ABU DHABI // The emirate’s largest private university is seeking US accreditation to raise its standards.
Abu Dhabi University is under review by the Western Association of Schools and Colleges, which visited the campus in November and made recommendations to move ADU towards the benchmarks.
“This accreditation is important worldwide in terms of recognition,” said Dr Nabil Ibrahim, the university’s chancellor. “For our graduates, they will be recognised in the US if they want to study a postgraduate degree or even use their degree for work.”
Dr Ibrahim said that as one of more than 70 private universities operating in the UAE, accreditation at home by the Ministry of Higher Education and Scientific Research’s commission for academic accreditation “distinguishes us from the others” and was a “statement of quality assurance”.
WASC accreditation usually requires seven years but after two ADU is in the home stretch and needs only to put the recommendations into practice for an end-of-year decision.
The university, which has 5,000 students, was instructed to hire a director of student affairs and address quality of life for students on campus, as well as allow for a bigger research budget for academics.
The director of student affairs has been appointed and the research budget for the coming year doubled to Dh6 million.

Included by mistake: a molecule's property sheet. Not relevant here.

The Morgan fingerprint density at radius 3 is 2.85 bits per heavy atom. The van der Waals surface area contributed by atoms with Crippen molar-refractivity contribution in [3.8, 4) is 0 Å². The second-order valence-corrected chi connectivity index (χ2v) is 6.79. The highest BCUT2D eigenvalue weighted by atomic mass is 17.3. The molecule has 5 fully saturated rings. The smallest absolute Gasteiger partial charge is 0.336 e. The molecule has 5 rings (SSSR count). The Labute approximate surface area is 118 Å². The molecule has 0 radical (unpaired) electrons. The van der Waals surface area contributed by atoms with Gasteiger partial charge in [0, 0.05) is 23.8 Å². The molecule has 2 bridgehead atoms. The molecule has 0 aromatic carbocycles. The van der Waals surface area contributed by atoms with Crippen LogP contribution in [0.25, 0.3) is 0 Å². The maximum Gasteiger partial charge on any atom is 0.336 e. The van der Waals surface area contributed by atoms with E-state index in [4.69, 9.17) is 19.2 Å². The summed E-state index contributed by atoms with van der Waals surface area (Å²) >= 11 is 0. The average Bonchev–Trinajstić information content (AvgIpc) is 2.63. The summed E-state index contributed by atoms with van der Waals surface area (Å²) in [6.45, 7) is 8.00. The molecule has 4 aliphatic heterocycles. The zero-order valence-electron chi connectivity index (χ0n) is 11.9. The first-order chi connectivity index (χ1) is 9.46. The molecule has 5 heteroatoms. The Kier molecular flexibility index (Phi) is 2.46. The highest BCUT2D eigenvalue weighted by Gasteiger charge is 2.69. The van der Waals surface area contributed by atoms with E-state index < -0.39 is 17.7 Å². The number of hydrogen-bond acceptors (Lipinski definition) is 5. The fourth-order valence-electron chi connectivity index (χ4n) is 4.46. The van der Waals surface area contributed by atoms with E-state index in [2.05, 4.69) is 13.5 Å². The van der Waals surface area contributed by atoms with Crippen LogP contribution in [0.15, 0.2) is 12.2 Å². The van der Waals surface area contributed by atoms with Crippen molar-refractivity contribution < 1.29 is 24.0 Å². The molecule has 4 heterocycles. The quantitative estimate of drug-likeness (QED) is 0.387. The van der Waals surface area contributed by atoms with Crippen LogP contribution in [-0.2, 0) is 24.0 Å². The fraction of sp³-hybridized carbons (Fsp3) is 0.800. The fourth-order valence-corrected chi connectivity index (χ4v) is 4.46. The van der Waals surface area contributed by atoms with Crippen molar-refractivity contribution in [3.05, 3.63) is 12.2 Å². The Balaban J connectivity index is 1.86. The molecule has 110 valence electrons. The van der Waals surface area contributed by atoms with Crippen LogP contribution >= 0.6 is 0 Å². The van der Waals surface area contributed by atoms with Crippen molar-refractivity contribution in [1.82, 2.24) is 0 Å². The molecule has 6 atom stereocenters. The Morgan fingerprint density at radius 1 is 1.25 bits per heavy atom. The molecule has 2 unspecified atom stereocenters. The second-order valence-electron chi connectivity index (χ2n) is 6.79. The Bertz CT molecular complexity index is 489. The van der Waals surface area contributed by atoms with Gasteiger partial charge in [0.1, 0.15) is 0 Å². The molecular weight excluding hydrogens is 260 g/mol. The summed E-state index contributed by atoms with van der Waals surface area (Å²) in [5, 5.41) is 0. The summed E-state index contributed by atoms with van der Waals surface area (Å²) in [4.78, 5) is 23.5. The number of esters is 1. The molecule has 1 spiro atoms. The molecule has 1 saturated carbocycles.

“For Abu Dhabi University to move from candidate status to being fully accredited will be quite an achievement and the first recognised [here] by WASC,” said education consultant Dean Hoke, co-founder of Edu Alliance, an education consulting services company.
“In my view, it enhances our ability to compete in North America in the recruitment of faculty and administration staff. It also helps students who are considering going to the United States for additional education.”
Other institutions in the UAE with US accreditation include the American Universities of Sharjah and Dubai and Zayed University.
“Accreditation is a multi-year process that involves self-studies done by academic departments, followed by external review and visits by teams from the accreditation authorities,” said Kevin Mitchell, acting provost of AUS, which was accredited by the US Middle States Commission on Higher Education in 2004.
“For prospective students and parents, accreditation provides some degree of quality assurance as educational institutions must meet minimum standards.”
“In terms of the value for universities, accreditation provides opportunities for peer review to ensure that programmes are offered in accordance with international standards established for disciplines.
“As many students in the Gulf are likely to pursue careers in many parts of the world, it is important for them to have credentials from programmes that have been accredited by internationally recognised organisations.”